I figure one board (4x8) every 15 minutes, screwed off, per man. This includes 1-2 outlet and switch. Large open spaces, much less and walls with lots of plumbing(bathroom/kitchen) more. This appears to be about half the speed of some of these posters. In remodeling it goes even slower due to working around the furniture and hallways etc.

Adding second guy does not double the volume of work. I think an idea team is three. Two to hang and one to screw off and cut pieces to hang.

Last edited by kgphoto; 05-13-2006 at 12:14 PM.
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Old 05-13-2006, 05:57 PM   #17
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Re: Old Drywaller, New Estimator


Quote:
Originally Posted by kgphoto
Prices sure do seem to vary. Here a 4x8 sheet of drywall is $8.00 + and the mud is $6.00/25 pounds for powder and $10 per 5 gal.

Screws are almost $3 a pound. When I think of how much labor it would take me to drywall a garage let's say, and the number of return trips etc, I can't even begin to think of charging .75/sf.

I also am amazed to hear that guys can hang 3 1200 sf houses in a day! That must be a big reason why I can't charge those rates.

I figure one board (4x8) every 15 minutes, screwed off, per man. This includes 1-2 outlet and switch. Large open spaces, much less and walls with lots of plumbing(bathroom/kitchen) more. This appears to be about half the speed of some of these posters. In remodeling it goes even slower due to working around the furniture and hallways etc.

Adding second guy does not double the volume of work. I think an idea team is three. Two to hang and one to screw off and cut pieces to hang.

You have the right idea kg. Remodeling is always more expensive.
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Old 05-29-2006, 09:52 AM   #18
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Re: Old Drywaller, New Estimator


Going rate around here (S.Jersey)
The workers get
8' sheets =$6-10 to hang and $6-10 to finish.
3 guys, Glued and screwed ,60 sheets on a catharal ceailing (wrap 2 beams) 9 hours
The contractor charges anywhere between $60 -100 a board depending on ????
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Old 06-02-2006, 06:16 AM   #19
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Re: Old Drywaller, New Estimator


Ok Ok Ok!
I am a drywall estimator. I have been for 20 years and have an independent estimating company. I bid over 20 million a year in jobs. The methods described here are all dangerous! VERY DANGEROUS. You may get lucky with a square foot of floor space calculator, but it doesn't allow for how many feet of walls there are in a house/building. You can have two houses with the same Sq Ft of floor space and a wide difference in wall footage. The way to do this properly is to measure all your exterior walls and take them times the height. make sure to measure through you doors and windows!. This will give you your Sq ft of drywall for the exterior walls. Then do the same for your interior walls except take the total length of you walls times the height times 2. this will give you your footage for your interior walls. If there is green board or Durock being used use the same meathod for these them minus them from your total. Once you have you walls you measure your ceilings. always round up th e the next even foot I.E. 9' becomes 10'. Add all these up and you have your ceiling footage. Next if you have cathedrals or volume ceilings add your extra footage for these. You know how much you pay per board or sq ft for installation. So use these amounts to figure your labor. If you pay more for ceiling hanging you already have your qty break-out for this same for high work in cathedrals or volume areas. I even break out the soffit seperate because you usually will pay more for these. Now for the materials. You get a quote from your supplier for the board to make sure you are covered. You take your Sq Ft of board and divide it by 1500 for the rolls of 500' tape you need or 750 for the rolls of 250' tape. Then you take your total footage and divide it by 500 this will give you your total numer of boxes/buckets of mud for the job. Figure one screw/nail per foot. Now you have your labor and materials you can do the final step which is adding Profit and overhead. You should never bid a job without knowing EXACTLY how much Material - Labor - and Profit you have in it. This is the only way to estimate any job. Don't forget to add in your cornerbead scissor lifts or scaffolding as well as any supervision you may have.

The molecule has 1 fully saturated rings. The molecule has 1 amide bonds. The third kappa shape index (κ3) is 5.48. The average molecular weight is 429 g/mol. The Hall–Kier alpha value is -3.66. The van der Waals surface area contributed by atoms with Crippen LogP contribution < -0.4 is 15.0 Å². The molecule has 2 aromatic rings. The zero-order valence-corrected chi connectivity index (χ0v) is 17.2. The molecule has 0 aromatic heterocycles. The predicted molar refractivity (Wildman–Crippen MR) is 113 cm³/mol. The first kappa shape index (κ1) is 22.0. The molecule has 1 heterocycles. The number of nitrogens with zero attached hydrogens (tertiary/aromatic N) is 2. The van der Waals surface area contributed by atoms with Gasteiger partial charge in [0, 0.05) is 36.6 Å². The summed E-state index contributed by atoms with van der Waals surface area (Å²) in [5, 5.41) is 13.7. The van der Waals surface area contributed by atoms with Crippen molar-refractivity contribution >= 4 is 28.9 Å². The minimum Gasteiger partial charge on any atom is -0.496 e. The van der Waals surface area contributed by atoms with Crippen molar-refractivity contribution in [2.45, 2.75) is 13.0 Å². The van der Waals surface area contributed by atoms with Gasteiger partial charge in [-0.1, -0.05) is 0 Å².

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Old 06-02-2006, 08:36 PM   #20
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Re: Old Drywaller, New Estimator


Dave,

Thank you for your in depth response. I will try your method on a job I am estimating now and see what I come up with.

In case you want to compare, it is a 20x22 garage, walls only, to 8 feet(technically slightly under due to the foundation stem wall. Each wall will require one rip of about 6 inches.) except one gable on the 20 foot back wall that goes an additional 42 inches to the bottom of the roof.

One 2'-6" passage door and one double car garage door(16x7) on the front 20 foot wall. 5/8 type X. I will be applying "L" bead to the tops of the wall on all sides including the one gable. I am leaning toward Trimtex with tear off bead for that.

Later, I will case the passage door opening, base and shoe and prime and paint. So this bid is just for the drywall.

I expect I will get one materials break out for bidding and one for actual doing the job? What I mean is, I could bid it all at 12 or 8 foot sheets vased on square footage of wall area, but when I actually do it, order mixed sizes to reduce waste. The largest I can get here is 12 foot lengths.

Kirk